8 authentic Mexican dishes you typically won't find stateside

You know about Tex-Mex -- it's that yellow cheese-covered goodness you have weirdly vivid daydreams about that's served up in the forms of burritos, nachos, enchiladas, and chili con carne. But a lot of these dishes are completely foreign to folks down in Mexico, who gorge themselves on a different smorgasbord of cheesy, tortilla-wrapped delights.

We dug up eight essential, authentic Mexican dishes (with the help of chef Rick Lopez of Austin's La Condesa) that you'll wish you could find at your local taqueria/Chili's.

Flickr/Gerald San Jose


Where it's from: All over Mexico
What it is: Wait... that's a quesadilla, right? You're on the right track -- it's actually a sincronizada, which is eerily similar to a quesadilla except for a few key differences: It's usually made of corn masa tortillas rather than the more Tex-Mex quesadillas, which're made with flour tortillas. And sincronizadas often contain ham, whereas quesadillas more often contain beef or chicken, or just plain ol' queso.



Where it's from: Mexico City
What it is: Huaraches are a type of Mexican sandal. But they're also delicious in food form! The eponymous food is an oval-shaped (read: it looks like a shoe) fried tortilla topped with salsas, vegetables, meat, and queso fresco. Their closest edible relative is the sope, which is slightly more well-known in America, and is totally not what Mexican Tyler Durden makes.

Flickr/Los viajes del Cangrejo


Where it's from: Michoacán
What it is: These triangular suckers are pretty similar to your garden-variety tamale (those grow in gardens, right?), in that they're made of corn leaves (not husks) that're wrapped around a filling -- in this case, it's boiled masa popped out of the leaf before being eaten with salsa and other accoutrements. They're occasionally eaten in soup with cheese.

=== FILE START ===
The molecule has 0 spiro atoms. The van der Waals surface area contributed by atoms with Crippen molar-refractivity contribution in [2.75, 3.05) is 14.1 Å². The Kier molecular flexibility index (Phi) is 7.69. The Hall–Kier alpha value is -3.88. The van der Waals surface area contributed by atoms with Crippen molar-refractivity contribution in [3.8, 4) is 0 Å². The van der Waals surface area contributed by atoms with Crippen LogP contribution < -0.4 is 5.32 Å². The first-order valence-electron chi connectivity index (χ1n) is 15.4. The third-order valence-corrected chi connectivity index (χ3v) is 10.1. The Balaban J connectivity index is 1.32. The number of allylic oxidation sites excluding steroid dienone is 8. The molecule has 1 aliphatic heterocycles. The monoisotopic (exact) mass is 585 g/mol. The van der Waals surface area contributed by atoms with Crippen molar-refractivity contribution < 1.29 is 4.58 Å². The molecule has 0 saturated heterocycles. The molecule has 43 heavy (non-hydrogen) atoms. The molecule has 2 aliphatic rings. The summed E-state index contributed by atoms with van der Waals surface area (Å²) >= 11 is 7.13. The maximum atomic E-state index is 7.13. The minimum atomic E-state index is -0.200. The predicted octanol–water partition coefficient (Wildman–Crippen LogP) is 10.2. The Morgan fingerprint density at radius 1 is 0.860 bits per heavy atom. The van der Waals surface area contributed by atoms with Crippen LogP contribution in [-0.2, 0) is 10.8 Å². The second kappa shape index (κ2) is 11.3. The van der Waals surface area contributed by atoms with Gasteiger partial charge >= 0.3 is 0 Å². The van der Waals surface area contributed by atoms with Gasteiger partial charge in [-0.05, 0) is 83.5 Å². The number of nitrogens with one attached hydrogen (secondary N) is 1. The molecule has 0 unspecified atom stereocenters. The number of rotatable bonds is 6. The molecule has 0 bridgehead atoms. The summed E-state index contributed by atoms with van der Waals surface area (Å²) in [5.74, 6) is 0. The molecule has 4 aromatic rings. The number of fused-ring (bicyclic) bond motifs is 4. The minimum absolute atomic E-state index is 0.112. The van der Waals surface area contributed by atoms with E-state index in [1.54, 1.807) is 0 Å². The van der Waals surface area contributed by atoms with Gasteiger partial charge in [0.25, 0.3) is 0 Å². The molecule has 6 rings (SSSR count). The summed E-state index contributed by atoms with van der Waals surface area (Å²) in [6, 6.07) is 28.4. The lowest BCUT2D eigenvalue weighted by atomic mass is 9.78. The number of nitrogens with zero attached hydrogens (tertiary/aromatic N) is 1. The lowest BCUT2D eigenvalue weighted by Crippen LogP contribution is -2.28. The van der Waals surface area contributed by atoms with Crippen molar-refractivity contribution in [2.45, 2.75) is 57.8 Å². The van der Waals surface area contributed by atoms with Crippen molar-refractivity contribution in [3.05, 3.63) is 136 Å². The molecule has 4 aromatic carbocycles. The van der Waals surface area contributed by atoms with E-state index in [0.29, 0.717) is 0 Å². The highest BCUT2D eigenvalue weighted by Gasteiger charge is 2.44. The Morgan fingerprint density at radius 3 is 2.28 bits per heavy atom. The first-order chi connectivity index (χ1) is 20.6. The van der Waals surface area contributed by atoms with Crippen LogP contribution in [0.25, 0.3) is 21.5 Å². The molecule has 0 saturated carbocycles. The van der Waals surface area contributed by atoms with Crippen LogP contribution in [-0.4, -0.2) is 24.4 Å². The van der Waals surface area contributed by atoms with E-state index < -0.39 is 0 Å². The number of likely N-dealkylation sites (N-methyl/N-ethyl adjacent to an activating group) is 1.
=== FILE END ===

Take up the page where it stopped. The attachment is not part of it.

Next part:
Where it's from: Yucatán
What it is: Kind of like ancient enchiladas, papadzules date back to Mayan times, when their recipe was originally developed to include thick tortillas and (probably) turkey or duck eggs. Today, papadzules are made of thinner tortillas which're dipped in a pumpkin seed-based sauce (just like back in the day), and filled with hard-boiled chicken eggs covered in a spicy tomato sauce.



Where it's from: Pueblo/Veracruz
What it is: A pambazo is a unique type of Mexican bread that's not as crispy as what's used to make sandwiches like tortas and cemitas. Instead, it's a bit tougher and less malleable, which is the perfect consistency for what it goes through: It gets completely submerged in a guajillo pepper sauce, which is where it gets its red coloration (as Rick says: "This sandwich can make a Jack in the Box late-night menu!"). Then it's filled with chorizo and potatoes and sprinkled with queso fresco, just like you would be after a night in Tijuana.



Where it's from: Central Mexico
What it is: Humble tlacoyos, generally eaten as antojitos (which literally means "little cravings"), are fried, torpedo-shaped corn masa cake stuffed with pretty much whatever the heart desires, like beans, cheese, potatoes, and mushrooms. Since the dough used to make the tlacoyo is unsalted and dries out if not eaten after a while (and also comes in a wide variety of alluring colors, depending on which type of corn is used), they're a favorite of street vendors.



Where it's from: Oaxaca
What it is: Imagine a Mexican cheesesteak: marinated, tender beef (or pork) chopped up and grilled with peppers and onions, before being covered in melted cheese and served with a stack of tortillas. The word "alambre" means "wire", indicating that the grilled meat involved in alambre is usually skewered and cooked over an open flame. Also, Omar probably loves it.

birria taco
Flickr/Scott Dexter


Where it's from: Jalisco
What it is: This festive dish (which you can also see as the main image of this article) is a holiday staple, consisting of stewed lamb, goat, beef, or mutton. The broth it's cooked in is made of chili peppers, and usually seasoned with hints of cinnamon, cumin, and cloves -- and it can also be used as a filling for the familiar tortilla-y goodness that is the taco. And that brings us full circle.

Adam Lapetina is a food/drink staff writer at Thrillist, and doesn't think you should order "an ice-cold birria". Read his musings on Twitter at @adamlapetina.